On September 13, my vaccination deadline will soon be passed. And as parents continue to balk at required vaccines, it’s time for Congress to join the public health community in requiring all mandatory vaccinations for school entry.
My parents insisted I be vaccinated. But not all people in my situation are so lucky. There are 20 million unvaccinated Americans.
This has unfortunate consequences.
The U.S. is one of only three countries without national standards governing what children should receive to attend school. And the status quo is lax and counterintuitive to public health.
Vaccination rates vary widely by state, County and Race.
For example, in New York State, 51 percent of Black and Latino children are fully vaccinated. But the only one-third of total children who are fully vaccinated in the State is 2nd grade.
Under Illinois law, no children are allowed into public school without a valid vaccination card. Only 3 percent of children in second grade are unvaccinated, which is a higher rate than in other age groups.
These staggering statistics offer a choice to young children – whether to receive their required vaccines. The reality is that from unlicensed therapists and opt-out daycare programs to Internet-paved communities of yes-men and dangers lurking in the woods, children are being placed at risk of vaccine-preventable diseases.
On the third anniversary of the partial HPV vaccine mandate, some 40 million people in the U.S. are awaiting to receive the HPV vaccine for cervical cancer. In the last 30 years, the number of American women under age 30 diagnosed with cervical cancer has gone from fewer than 4,000 to almost 11,000. The rate of the cancer has gone from 1 in 75 women under 30 to 1 in 19.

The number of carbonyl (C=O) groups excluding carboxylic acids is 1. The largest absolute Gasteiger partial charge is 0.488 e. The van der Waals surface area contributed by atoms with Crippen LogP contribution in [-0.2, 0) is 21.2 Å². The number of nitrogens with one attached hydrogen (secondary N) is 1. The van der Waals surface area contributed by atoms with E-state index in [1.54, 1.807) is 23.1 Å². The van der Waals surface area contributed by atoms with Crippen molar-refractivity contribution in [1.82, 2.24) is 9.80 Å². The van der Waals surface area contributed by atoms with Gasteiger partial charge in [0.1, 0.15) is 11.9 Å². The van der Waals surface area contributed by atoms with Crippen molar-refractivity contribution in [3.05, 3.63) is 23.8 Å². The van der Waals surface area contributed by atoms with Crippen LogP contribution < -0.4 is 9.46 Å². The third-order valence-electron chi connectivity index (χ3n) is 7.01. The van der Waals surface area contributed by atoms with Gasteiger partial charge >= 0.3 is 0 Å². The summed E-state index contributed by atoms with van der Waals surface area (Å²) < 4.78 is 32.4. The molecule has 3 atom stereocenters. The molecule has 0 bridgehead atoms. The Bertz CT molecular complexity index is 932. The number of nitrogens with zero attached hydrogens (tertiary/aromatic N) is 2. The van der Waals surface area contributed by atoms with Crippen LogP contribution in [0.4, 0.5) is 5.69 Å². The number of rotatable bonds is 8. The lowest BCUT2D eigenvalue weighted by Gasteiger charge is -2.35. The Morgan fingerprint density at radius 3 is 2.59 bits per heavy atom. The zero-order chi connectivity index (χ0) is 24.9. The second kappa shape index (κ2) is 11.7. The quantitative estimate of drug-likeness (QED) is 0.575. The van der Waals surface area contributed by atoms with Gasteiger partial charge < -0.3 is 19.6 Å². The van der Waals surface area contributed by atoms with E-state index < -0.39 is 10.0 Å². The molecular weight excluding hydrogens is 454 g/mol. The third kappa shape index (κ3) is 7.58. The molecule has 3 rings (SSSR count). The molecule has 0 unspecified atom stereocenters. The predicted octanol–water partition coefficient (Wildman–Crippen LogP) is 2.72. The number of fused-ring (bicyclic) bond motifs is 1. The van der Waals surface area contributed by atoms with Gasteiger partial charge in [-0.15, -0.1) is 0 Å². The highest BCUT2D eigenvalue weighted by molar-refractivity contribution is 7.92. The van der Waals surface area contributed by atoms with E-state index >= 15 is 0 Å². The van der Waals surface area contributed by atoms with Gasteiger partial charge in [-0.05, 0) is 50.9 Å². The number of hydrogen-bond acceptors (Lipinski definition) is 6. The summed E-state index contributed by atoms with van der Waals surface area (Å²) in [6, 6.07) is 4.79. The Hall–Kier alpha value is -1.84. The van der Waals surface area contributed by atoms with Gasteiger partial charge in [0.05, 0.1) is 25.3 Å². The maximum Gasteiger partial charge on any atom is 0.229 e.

Hundreds of thousands of women have died.
Yet the Gardasil vaccine was criticized in the American medical community as having potential side effects, leaving many worried that the vaccine wouldn’t be effective and warranted.
As it turns out, the analysis that initially put the brakes on the HPV vaccine only included partial data. And a meta-analysis of more than 500 studies, combined nearly five million live vaccines and proved that the vaccine was worth its price and risk.
Besides the promise of reducing the number of Americans who develop and die from the disease, the Gardasil HPV vaccine is the single most important improvement to public health in recent decades.
Years before there was any talk of suing parents who oppose the vaccines, young children like me were at a higher risk for catching diseases that can kill us. Those were the diseases the U.S. pharmaceutical industry created vaccines to protect against. Today, parents are sometimes denied the opportunity to build their children’s immunity without exposing them to a whole group of diseases that together cause tremendous harm. This cannot continue.
It’s time for Congress to make it mandatory for all children to be vaccinated before they get an education. The status quo is too risky for children.